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Realism and Role-Play

The Human Figure in French Art from Callot to the Brothers Le Nain
Marika Knowles


BUY Cloth · 336 pp. · 6 × 9 · ISBN 9781644531808 · $55.00 ·
BUY Ebook · 336 pp. · ISBN 9781644531822 · $55.00 ·

After the heroic nudes of the Renaissance and depictions of the tortured bodies of Christian saints, early seventeenth-century French artists turned their attention to their fellow humans, to nobles and beggars seen on the streets of Paris, to courtesans standing at their windows, to vendors advertising their wares, to peasants standing before their landlords. Fascinated by the intricate politics of the encounter between two human beings, artists such as Jacques Callot, Daniel Rabel, Abraham Bosse, Claude Vignon, Georges de la Tour, Jean de Saint-Igny, the Brothers Le Nain, Pierre Brébiette, Jean I Le Blond, and Charles David represented the human figure as a performer acting out a her social role. The resulting figures were everyday types whose representations in series of prints, painted galleries, and illustrated books created a repertoire of such contemporary roles. Realism and Role-Play draws on literature, social history, and affect theory in order to understand the way that figuration performed social positions.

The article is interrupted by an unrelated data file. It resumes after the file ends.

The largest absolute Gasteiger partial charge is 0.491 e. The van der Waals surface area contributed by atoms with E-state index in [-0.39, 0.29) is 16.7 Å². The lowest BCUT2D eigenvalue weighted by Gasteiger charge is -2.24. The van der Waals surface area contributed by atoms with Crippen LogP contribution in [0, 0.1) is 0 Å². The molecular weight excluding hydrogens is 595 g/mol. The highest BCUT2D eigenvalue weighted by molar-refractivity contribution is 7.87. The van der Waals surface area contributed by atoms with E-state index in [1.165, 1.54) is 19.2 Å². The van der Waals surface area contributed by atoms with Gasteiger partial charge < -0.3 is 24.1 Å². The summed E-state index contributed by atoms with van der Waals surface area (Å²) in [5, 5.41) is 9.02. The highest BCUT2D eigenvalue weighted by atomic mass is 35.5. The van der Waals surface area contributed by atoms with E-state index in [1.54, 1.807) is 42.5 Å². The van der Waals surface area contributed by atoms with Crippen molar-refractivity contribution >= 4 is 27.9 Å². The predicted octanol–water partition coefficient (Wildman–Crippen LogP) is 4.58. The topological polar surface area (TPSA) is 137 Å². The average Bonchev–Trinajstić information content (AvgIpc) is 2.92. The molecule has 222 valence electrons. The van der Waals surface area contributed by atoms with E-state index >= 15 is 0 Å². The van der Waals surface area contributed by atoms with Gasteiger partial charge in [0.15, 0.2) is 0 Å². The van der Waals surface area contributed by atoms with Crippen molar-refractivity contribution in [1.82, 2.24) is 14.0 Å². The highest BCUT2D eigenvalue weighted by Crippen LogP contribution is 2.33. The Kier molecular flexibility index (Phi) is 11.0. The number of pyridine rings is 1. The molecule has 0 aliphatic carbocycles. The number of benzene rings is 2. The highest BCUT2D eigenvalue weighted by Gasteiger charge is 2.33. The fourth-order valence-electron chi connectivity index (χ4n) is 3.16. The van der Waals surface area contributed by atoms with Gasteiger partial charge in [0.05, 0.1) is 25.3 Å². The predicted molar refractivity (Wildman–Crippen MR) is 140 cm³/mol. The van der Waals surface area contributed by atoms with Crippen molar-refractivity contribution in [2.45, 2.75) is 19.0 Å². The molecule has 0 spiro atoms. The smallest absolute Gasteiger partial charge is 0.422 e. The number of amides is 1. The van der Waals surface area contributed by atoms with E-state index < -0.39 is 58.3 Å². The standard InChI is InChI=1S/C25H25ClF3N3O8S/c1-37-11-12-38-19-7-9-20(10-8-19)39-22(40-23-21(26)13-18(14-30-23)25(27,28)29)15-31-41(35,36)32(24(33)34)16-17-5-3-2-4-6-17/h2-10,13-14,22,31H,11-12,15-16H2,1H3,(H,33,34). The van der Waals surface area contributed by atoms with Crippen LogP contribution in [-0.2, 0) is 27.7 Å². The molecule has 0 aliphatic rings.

Studies in Seventeenth- and Eighteenth-Century Art and Culture

Reviews:


In this highly original study, the visual examples chosen are rich, the visual analyses are compelling, and there is a varied array of broader cultural contextualization brought into play, from theater to literature and social history.

Genevieve Warwick, University of Edinburgh, coeditor of Art and Technology in Early Modern Europe

About the Author: 

Marika Knowles is Lecturer in Art History at the University of Saint Andrews.

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